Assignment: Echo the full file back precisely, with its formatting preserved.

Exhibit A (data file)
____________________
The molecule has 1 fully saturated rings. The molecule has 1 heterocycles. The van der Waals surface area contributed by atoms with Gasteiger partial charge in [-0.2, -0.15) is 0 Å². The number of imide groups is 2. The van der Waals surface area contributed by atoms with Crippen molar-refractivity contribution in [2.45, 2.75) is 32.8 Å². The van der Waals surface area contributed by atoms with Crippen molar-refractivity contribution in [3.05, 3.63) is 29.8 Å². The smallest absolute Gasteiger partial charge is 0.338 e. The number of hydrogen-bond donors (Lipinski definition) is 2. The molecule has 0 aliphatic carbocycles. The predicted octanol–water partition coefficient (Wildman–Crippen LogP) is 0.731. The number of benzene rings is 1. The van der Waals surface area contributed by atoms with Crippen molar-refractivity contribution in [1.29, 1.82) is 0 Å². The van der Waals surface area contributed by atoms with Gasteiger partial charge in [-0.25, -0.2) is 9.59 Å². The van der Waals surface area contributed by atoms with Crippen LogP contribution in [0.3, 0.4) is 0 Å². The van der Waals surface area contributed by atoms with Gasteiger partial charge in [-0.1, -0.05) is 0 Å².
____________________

The molecule has 1 fully saturated rings. The molecule has 1 heterocycles. The van der Waals surface area contributed by atoms with Gasteiger partial charge in [-0.2, -0.15) is 0 Å². The number of imide groups is 2. The van der Waals surface area contributed by atoms with Crippen molar-refractivity contribution in [2.45, 2.75) is 32.8 Å². The van der Waals surface area contributed by atoms with Crippen molar-refractivity contribution in [3.05, 3.63) is 29.8 Å². The smallest absolute Gasteiger partial charge is 0.338 e. The number of hydrogen-bond donors (Lipinski definition) is 2. The molecule has 0 aliphatic carbocycles. The predicted octanol–water partition coefficient (Wildman–Crippen LogP) is 0.731. The number of benzene rings is 1. The van der Waals surface area contributed by atoms with Crippen molar-refractivity contribution in [1.29, 1.82) is 0 Å². The van der Waals surface area contributed by atoms with Gasteiger partial charge in [-0.25, -0.2) is 9.59 Å². The van der Waals surface area contributed by atoms with Crippen LogP contribution in [0.3, 0.4) is 0 Å². The van der Waals surface area contributed by atoms with Gasteiger partial charge in [-0.1, -0.05) is 0 Å².